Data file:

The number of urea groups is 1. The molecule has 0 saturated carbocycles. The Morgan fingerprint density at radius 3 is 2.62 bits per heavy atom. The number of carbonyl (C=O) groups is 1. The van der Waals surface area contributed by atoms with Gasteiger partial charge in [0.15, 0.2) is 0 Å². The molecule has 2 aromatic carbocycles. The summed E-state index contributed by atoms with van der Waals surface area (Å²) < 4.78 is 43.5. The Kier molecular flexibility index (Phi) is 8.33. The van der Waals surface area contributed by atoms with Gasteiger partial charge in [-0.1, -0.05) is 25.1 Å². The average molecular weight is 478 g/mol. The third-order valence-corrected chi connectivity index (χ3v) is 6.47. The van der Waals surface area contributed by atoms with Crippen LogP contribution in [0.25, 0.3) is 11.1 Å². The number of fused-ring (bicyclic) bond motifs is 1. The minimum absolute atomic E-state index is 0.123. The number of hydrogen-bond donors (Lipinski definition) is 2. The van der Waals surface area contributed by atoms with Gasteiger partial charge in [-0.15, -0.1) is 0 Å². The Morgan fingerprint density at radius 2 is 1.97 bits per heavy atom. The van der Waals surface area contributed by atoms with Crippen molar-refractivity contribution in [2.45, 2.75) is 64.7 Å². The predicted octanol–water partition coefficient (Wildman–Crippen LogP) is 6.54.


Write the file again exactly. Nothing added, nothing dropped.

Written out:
The number of urea groups is 1. The molecule has 0 saturated carbocycles. The Morgan fingerprint density at radius 3 is 2.62 bits per heavy atom. The number of carbonyl (C=O) groups is 1. The van der Waals surface area contributed by atoms with Gasteiger partial charge in [0.15, 0.2) is 0 Å². The molecule has 2 aromatic carbocycles. The summed E-state index contributed by atoms with van der Waals surface area (Å²) < 4.78 is 43.5. The Kier molecular flexibility index (Phi) is 8.33. The van der Waals surface area contributed by atoms with Gasteiger partial charge in [-0.1, -0.05) is 25.1 Å². The average molecular weight is 478 g/mol. The third-order valence-corrected chi connectivity index (χ3v) is 6.47. The van der Waals surface area contributed by atoms with Crippen LogP contribution in [0.25, 0.3) is 11.1 Å². The number of fused-ring (bicyclic) bond motifs is 1. The minimum absolute atomic E-state index is 0.123. The number of hydrogen-bond donors (Lipinski definition) is 2. The van der Waals surface area contributed by atoms with Gasteiger partial charge in [-0.15, -0.1) is 0 Å². The Morgan fingerprint density at radius 2 is 1.97 bits per heavy atom. The van der Waals surface area contributed by atoms with Crippen molar-refractivity contribution in [2.45, 2.75) is 64.7 Å². The predicted octanol–water partition coefficient (Wildman–Crippen LogP) is 6.54.